The kayak craze

For the past few years I’ve noticed more and more kayaks on the water as I’ve traveled around our country. I thought it was probably a good thing, but I really didn’t know exactly why until I got one of my own. Now I get it.

They’re light, and easily maneuverable. At first I thought that they’d be hard to paddle, but when I got my new Hobie I realized that several models, including the one I own, have pedals inside that move them along with blades that are on their belly, under the water.

Of course, you can paddle them if you want. I use my paddle occasionally but not enough to wear me out or turn my kayaking into a chore. Some of you may want a little better workout than I want. If so, paddle hard into the wind, into the current or paddle until you can’t paddle anymore. You’ll break a sweat and get the exercise you want.

That part of being a kayak owner is great if all you want to do is enjoy the water and the outdoors. But, and here’s the thing, they’re great for bass fishing, too. That’s the part I like best.

For one thing you can get into places that you can’t even think about putting a bass boat into, not even one of the newer aluminum models. That’s a super advantage. You can target bass that haven’t seen a lure in years. Everything you throw at them they see as new and interesting, and when you catch them it’s a completely different experience.

In a boat you’re up above the water level looking down on everything. In a Kayak you’re down on the water level. Your perspective is horizontal, sometimes up. You can’t believe how spectacular a jumping bass looks from a kayak unless you experience it for yourself. I was amazed at the difference.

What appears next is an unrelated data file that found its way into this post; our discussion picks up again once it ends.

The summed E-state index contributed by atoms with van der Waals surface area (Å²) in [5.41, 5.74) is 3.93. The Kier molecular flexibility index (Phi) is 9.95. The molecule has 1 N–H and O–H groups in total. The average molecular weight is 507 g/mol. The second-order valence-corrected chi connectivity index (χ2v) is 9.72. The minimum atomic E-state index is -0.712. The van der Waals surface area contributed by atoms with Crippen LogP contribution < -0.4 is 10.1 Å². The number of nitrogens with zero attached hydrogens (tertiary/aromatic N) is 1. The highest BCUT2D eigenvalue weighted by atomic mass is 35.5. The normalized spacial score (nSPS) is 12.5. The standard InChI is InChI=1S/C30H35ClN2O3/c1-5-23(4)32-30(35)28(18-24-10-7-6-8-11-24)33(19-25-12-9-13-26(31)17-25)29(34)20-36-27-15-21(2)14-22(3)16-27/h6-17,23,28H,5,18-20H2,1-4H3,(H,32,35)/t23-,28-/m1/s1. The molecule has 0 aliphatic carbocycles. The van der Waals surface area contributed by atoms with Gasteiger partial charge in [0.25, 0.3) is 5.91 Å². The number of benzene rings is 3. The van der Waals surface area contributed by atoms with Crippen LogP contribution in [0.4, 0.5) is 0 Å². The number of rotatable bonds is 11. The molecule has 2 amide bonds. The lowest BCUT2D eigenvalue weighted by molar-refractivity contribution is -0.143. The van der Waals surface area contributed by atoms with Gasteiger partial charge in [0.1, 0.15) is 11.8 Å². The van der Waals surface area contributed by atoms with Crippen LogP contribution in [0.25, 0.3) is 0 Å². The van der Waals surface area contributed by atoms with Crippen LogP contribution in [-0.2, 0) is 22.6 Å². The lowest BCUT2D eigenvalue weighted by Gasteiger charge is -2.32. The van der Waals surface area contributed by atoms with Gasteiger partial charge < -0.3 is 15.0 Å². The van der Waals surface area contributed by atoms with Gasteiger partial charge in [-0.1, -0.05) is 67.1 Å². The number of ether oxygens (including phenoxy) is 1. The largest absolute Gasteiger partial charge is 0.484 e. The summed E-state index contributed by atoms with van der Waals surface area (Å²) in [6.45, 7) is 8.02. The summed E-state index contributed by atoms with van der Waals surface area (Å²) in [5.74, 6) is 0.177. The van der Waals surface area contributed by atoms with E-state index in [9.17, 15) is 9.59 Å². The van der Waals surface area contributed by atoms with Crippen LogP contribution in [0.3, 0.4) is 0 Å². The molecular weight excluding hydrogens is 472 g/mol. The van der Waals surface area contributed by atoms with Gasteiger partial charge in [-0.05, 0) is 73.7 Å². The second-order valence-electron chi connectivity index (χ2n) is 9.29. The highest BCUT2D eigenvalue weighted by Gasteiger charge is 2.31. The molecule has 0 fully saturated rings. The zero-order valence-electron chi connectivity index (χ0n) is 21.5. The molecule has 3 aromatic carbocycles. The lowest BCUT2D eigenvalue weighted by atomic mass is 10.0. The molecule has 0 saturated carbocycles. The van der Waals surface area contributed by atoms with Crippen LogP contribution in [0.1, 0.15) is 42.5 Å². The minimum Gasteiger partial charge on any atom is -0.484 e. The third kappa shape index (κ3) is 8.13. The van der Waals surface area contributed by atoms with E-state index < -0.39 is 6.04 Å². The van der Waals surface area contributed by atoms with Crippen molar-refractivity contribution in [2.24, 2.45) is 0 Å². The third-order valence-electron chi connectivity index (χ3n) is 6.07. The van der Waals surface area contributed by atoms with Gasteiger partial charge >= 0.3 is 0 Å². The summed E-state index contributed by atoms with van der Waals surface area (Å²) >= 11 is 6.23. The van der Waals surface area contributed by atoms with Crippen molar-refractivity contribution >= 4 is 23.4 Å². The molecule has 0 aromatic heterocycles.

Another great thing about them is that they’re much less expensive than bass boats. Plus, you don’t need a lot of fancy tackle. Let’s face it; the hidden secret in our industry is cost. A modern, high-end bass boat is a major financial investment. That’s not so much true with a kayak.

If you want a little more, however, you can get some of the bells and whistles that come with a modern bass boat. Some models will handle a deep cycle battery so you can install GPS and SONAR units on them if you want, carry a cooler and still have room for two or three rods and reels as well as several plastic boxes full of lures.

As you can tell I’m pretty excited about my new kayak. I just got it, and I love it. It’s on top of my truck, and I plan to take it everywhere I go this season. It’s really neat, especially after I had it wrapped to match my boat. It travels on the top of my Toyota truck kind of like my BassCat’s little brother.

Mike Iaconelli's column appears weekly on Bassmaster.com. You can also find him on Facebook and Twitter or visit his website, mikeiaconelli.com.